# Laboratory Air Resistance

## Related Content

In Adventures in Skydiving Philippe Theys says

"Who would be crazy enough to leave a perfectly good airplane, accelerate for eleven seconds to reach a terminal velocity, where the pull of gravity equals wind resistance, of almost 200 kilometers per hour (125 miles per hour)?"

As we learn in the article, many people do - and love it! At terminal velocity, of course, these jumpers open a parachute and float to the ground. Once the parachute is opened, velocity is reduced to only 6 meters per second, or about 22 kph -- slow enough to land safely. The total mass of Philippe + parachute is the same, but with the parachute spread above him rather then folded up tightly in his back pack, the air resistance is much greater.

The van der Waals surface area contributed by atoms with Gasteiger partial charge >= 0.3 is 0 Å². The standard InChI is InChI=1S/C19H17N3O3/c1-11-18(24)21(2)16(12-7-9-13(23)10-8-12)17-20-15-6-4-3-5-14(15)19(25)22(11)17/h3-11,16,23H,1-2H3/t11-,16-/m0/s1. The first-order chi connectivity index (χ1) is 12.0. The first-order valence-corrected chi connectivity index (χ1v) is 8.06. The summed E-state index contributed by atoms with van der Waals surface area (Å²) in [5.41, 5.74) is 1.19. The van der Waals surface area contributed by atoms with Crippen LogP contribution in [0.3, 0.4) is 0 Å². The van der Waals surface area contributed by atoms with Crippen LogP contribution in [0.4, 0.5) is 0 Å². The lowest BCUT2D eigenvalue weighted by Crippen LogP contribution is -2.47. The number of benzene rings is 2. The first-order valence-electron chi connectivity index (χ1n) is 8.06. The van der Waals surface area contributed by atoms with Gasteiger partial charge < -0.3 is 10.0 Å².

Here's a little experiment that demonstrates how this works.

### Materials

• Two pieces of paper, the same size
• Cellophane tape

### The Experiment

1. Fold one piece of paper in half
2. Fold it in half again. The second fold should be at a 90° angle to the first fold.
3. Rotate the paper 90° and again fold it in half.
4. Continue to fold the paper in half until you can't make another fold. Tape it tightly together with cellophane tape so that it does not unfold.
5. Put a piece of cellophane tape on the second piece of paper. It should be the same length as the piece of tape you used on the first piece of paper. This tape doesn't hold anything. It's just there so that the two pieces of paper end up with exactly the same mass.
6. Loosely crumple the second piece of paper.

What do you expect to happen when you drop both pieces of paper from the same height? Check our results.